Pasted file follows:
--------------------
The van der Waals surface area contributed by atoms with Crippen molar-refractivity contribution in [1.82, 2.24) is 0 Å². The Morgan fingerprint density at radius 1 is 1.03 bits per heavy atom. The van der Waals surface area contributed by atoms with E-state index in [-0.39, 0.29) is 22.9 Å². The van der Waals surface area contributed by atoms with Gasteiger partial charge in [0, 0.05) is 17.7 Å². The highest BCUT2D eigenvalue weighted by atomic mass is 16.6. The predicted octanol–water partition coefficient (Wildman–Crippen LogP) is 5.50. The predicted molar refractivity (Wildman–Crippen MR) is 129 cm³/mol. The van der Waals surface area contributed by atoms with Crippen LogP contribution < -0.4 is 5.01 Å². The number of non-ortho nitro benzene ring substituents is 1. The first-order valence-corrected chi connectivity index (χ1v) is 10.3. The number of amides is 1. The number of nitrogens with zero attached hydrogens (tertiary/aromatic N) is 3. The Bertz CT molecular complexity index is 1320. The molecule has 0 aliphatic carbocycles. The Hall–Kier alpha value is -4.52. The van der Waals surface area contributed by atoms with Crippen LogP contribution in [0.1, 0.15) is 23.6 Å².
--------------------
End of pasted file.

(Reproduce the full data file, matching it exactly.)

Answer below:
The van der Waals surface area contributed by atoms with Crippen molar-refractivity contribution in [1.82, 2.24) is 0 Å². The Morgan fingerprint density at radius 1 is 1.03 bits per heavy atom. The van der Waals surface area contributed by atoms with E-state index in [-0.39, 0.29) is 22.9 Å². The van der Waals surface area contributed by atoms with Gasteiger partial charge in [0, 0.05) is 17.7 Å². The highest BCUT2D eigenvalue weighted by atomic mass is 16.6. The predicted octanol–water partition coefficient (Wildman–Crippen LogP) is 5.50. The predicted molar refractivity (Wildman–Crippen MR) is 129 cm³/mol. The van der Waals surface area contributed by atoms with Crippen LogP contribution < -0.4 is 5.01 Å². The number of non-ortho nitro benzene ring substituents is 1. The first-order valence-corrected chi connectivity index (χ1v) is 10.3. The number of amides is 1. The number of nitrogens with zero attached hydrogens (tertiary/aromatic N) is 3. The Bertz CT molecular complexity index is 1320. The molecule has 0 aliphatic carbocycles. The Hall–Kier alpha value is -4.52. The van der Waals surface area contributed by atoms with Crippen LogP contribution in [0.1, 0.15) is 23.6 Å².